Sylvania–Then and Now–5307 Main Street

by Gayleen Gindy

The house at 5307 Main St. was constructed in 1902, making it 119 years old. The property owners are recorded as follows:

  • 1899 – Romeo G. Burns
  • 1908 – Sabrina L. Burns, heir of R.G. Burns
  • 1918 – Fred H. Park
  • 1935 – Alicia Park
  • 1960 – Wesley & Mary Jane Berry
  • 1968 – Victor E. & Irene A. LaJiness
  • 1971 – Irene LaJiness
  • 1977 – Patrick T. Gilley
  • 1999 to current – Thomas Wilkinson LTD

Romeo G. and Sabrina L. Burns purchased a parcel of land on South Main Street in 1899. First, he constructed his family home on the property where Whitehall Apartments are located today (5321-5333 Main St). When the 1900 census was taken they were living in that home. Over the next several years Burns constructed several houses to the south of his home. One of the houses he built is our subject house. 

Romeo Burns married Sabrina in 1868 and they came to Sylvania in the late 1880s to take over the operation of the mill that used to be located on Mill Street in Sylvania. Romeo Burns had an interesting past before coming to Sylvania. He served in the Civil War as a First Lieutenant, with Company B, 8th Regiment of the New York Heavy Artillery. He then attended law school at the University of Chicago, and after graduating he worked as a lawyer with a law firm in Chicago until the 1871 Chicago fire destroyed their law office and library. His daughter recalled that this was a turning point in his career. The law firm he was associated with had acquired a lumbering business in Mackinac and he and his wife went there so he could take charge of that mill. From Michigan, they went to Sugar Creek, Missouri, then to Tolona, Missouri to operate a sawmill in partnership with Mrs. Burns’ brother. After that, they came to Sylvania to take the job of operating the local mill. Burns died in 1908 and all his property was transferred into his widow’s name. She owned and rented this home through 1918.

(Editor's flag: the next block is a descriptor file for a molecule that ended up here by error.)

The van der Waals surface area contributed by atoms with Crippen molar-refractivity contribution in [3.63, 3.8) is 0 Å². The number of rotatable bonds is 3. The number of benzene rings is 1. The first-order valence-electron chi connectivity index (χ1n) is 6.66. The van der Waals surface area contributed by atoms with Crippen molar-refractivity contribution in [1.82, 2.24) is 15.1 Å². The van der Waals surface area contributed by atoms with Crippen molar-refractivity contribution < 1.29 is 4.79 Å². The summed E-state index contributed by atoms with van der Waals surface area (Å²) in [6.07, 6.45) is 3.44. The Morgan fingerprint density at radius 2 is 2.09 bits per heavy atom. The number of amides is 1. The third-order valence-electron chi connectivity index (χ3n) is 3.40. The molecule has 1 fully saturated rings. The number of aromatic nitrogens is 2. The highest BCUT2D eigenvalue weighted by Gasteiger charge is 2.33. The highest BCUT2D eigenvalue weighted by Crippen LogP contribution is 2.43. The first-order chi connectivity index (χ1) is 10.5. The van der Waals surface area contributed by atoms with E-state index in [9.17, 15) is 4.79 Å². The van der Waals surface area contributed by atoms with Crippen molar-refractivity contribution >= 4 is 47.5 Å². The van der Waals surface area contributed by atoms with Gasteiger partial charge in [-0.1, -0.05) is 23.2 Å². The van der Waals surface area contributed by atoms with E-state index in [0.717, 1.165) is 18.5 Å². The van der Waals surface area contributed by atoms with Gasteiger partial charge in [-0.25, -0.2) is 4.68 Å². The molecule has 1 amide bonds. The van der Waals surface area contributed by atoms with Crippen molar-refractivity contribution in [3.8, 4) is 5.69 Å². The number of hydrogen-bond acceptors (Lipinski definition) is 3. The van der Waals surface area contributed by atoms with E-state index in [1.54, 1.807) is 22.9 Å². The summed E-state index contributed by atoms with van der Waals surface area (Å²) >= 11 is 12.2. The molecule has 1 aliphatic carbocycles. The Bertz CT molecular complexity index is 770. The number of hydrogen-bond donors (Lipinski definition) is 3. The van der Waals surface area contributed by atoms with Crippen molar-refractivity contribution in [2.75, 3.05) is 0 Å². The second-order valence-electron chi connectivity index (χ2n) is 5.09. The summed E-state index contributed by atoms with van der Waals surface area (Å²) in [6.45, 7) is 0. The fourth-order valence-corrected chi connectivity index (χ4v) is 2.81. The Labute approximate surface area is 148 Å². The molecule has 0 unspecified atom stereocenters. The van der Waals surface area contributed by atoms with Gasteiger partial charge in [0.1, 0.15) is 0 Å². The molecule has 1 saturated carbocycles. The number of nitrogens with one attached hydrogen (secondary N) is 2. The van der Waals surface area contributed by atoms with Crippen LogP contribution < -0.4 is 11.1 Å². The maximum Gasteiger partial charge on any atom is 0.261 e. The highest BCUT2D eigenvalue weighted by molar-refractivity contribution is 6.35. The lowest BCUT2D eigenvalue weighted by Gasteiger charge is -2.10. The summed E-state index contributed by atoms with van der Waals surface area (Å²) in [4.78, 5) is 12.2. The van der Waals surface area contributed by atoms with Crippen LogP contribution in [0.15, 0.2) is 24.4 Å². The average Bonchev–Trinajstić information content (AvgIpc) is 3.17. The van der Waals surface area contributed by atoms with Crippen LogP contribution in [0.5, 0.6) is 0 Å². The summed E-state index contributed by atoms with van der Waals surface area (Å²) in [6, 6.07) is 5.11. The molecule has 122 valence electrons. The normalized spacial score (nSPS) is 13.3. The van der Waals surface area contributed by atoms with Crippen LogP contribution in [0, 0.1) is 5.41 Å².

The 1910 census showed Sabrina Burns renting the home to Guy and Josephine Gloyd and their daughter Alma. Gloyd was employed as a railway conductor for the T & W Railway Company in Sylvania. 

In 1918 Sabrina sold this home to Fred Park. He had married Alicia Comstock in 1913. In 1918 when Park completed his World War I registration form he was listed as 34 years old and employed as a steam shovel engineer with the Owens Bottle Machine Co. in Sylvania. By the 1920 census, Fred and Alicia were living in this home, which they owned with a mortgage. He was employed as an engineer at the stone quarry. Alicia Park was 36 years old and not employed. In 1925, they adopted a girl who they named Mary Jane. Also in 1925, Park received a building permit to construct a garage on the property. Family records said they converted the home into a duplex and the Park family lived downstairs and rented out the upper floor.  

As of the 1930 census, Fred and Alicia Park were still living in this home, which was valued at $4,000. Fred was 45 years old and employed as a shovel operator at the cement plant. Alicia was 47 years old, and their daughter Mary Jane was listed as 4 years old. Also living at this address were Charles and Mary Mankins. In August of 1932 Park obtained a building permit to move a 12-foot by 20-foot frame shed to the property to be used as a chicken coop. In May of 1933, he obtained another building permit to repair the roof, which was damaged by fire. 

A want ad in the July 26, 1934, issue of the Sylvania Sentinel, showed that Mrs. William White was renting the second-floor apartment and offers, “Dressmaking and plain sewing of all kinds by an experienced seamstress. Prices reasonable. Mrs. Wm. White, 5307 South Main St.”